One morning this past April, in a light rain and a steady wind, my daughter and I were walking just below Neahkahnie Mountain on the North Coast of Oregon. The beach was long and wide, the endlessly crashing waves were loud, the sky was layered in gray, and we were almost alone. But then two figures came into view, and as we neared them, we could see that they were crouching, or kneeling, and separated from each other by twenty yards or so. They wore rain gear and hats beneath their hoods, and they were positioned just above where the waves ended, where driftwood and other deposits from the sea had come to rest. Next to each of these figures was a white five-gallon bucket, into which the two seemed to be dropping something harvested from amid the sand and wood and other detritus.
I walked with curiosity toward the closer of the two. He was so focused on the ground in front of him that he didn’t see me until I was about ten feet away. He was seated on the sand and bent over, his torso curved, passing his hand slowly through the wood, bull kelp, sand, and other materials. He would occasionally grab with his fingertips at some small item—I couldn’t make out what—and turn to drop what he’d picked up into the bucket just behind him. He looked up at me.
“Can I ask,” I said, “what you’re doing, what you’re collecting?”
“Little pieces of plastic,” he said, and gestured toward the bucket, which, almost empty, appeared to hold several dozen dime-sized pieces scattered across the bottom.
“That,” I said, “is a Sisyphean task.” He broke into a broad grin, and then he went back to it.
This encounter reminded me of another encounter several years earlier. I was returning from a visit with family in Israel and found myself seated on the plane next to a man a little older than me who was composing a report on his laptop. He was consulting a stack of notes, concentrating with the kind of effort you don’t often see on planes. Only as we started to descend did he close his computer, at which point I asked with apologies what he was working on. A report on the state of Palestinian–Israeli relations, he said. I asked a few follow-up questions, and he answered clearly and politely. He had been working on this for most of his adult life—going on three decades.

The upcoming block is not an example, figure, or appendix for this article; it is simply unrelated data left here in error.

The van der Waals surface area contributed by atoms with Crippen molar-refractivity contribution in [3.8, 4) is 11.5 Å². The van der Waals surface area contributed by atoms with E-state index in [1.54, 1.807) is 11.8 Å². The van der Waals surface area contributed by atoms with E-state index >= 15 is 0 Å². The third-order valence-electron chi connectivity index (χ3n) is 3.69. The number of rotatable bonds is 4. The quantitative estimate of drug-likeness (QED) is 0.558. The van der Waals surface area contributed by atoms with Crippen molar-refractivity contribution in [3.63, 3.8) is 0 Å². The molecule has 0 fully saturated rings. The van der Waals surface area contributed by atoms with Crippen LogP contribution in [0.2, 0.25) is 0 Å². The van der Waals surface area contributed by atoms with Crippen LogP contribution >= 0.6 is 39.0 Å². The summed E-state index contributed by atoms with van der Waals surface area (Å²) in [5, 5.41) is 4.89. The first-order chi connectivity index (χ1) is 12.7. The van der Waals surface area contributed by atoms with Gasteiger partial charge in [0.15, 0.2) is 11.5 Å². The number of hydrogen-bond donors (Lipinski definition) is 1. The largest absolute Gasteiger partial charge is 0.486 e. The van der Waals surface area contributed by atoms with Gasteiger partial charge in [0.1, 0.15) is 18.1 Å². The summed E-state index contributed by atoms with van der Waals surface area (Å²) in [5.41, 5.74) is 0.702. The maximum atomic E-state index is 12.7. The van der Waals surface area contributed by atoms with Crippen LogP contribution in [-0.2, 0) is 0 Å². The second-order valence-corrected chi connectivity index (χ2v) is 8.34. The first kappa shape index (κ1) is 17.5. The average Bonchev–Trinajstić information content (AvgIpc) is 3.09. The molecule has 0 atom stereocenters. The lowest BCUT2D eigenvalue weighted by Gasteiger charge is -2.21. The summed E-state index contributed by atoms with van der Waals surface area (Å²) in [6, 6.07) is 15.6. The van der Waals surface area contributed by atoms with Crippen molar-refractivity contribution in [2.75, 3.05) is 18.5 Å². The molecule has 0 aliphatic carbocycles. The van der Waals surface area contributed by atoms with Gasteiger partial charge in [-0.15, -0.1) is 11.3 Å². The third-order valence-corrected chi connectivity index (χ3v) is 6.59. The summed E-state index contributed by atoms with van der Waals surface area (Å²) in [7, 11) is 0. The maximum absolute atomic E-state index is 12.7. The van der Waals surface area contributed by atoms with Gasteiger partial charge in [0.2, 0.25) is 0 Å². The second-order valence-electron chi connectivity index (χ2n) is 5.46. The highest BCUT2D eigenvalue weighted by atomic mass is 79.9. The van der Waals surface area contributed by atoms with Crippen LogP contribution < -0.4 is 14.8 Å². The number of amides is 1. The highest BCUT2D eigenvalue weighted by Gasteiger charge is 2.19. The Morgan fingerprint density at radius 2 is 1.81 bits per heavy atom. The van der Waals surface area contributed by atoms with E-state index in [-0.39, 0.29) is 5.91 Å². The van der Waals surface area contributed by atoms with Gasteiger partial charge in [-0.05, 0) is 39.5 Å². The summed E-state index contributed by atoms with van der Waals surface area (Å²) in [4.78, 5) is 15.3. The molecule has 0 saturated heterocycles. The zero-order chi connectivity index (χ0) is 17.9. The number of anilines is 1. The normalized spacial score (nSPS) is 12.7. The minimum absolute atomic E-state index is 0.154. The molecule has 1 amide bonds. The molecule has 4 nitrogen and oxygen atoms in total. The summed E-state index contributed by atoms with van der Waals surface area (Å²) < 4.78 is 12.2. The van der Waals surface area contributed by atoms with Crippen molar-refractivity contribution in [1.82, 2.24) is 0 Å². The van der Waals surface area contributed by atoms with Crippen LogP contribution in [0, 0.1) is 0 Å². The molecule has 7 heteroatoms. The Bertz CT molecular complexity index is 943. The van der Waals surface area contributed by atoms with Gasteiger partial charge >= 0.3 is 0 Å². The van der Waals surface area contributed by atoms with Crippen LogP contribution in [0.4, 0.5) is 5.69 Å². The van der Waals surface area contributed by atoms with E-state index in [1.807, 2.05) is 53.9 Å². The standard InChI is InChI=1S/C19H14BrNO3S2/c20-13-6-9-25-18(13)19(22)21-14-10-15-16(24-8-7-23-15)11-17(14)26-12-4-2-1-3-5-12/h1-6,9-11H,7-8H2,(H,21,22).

Before long I asked the question he must have heard all the time: did he think, based on his years of experience and attention, that things were getting better? Were there signs of hope? He told me without a pause or any visible emotion that in his view things were getting worse, that there were few signs of hope. At this point the wheels were out and we were about to touch down.
“Well,” I said, “this may be a lot to ask, but how can you devote your life to this? How does it feel to believe that it’s getting worse and continue to do this work?”
This time he did pause. And then he said, “sometimes the most important fights are the ones you know you’re going to lose.”
I have these two encounters in mind as I think about the work that many people I know are committed to, and sometimes as I think about my own work. And I wonder: What do you work on and why do you work on it? How do you know if your work will matter or what it will mean? When should you keep at it, and what are you hoping for, when you have hope?
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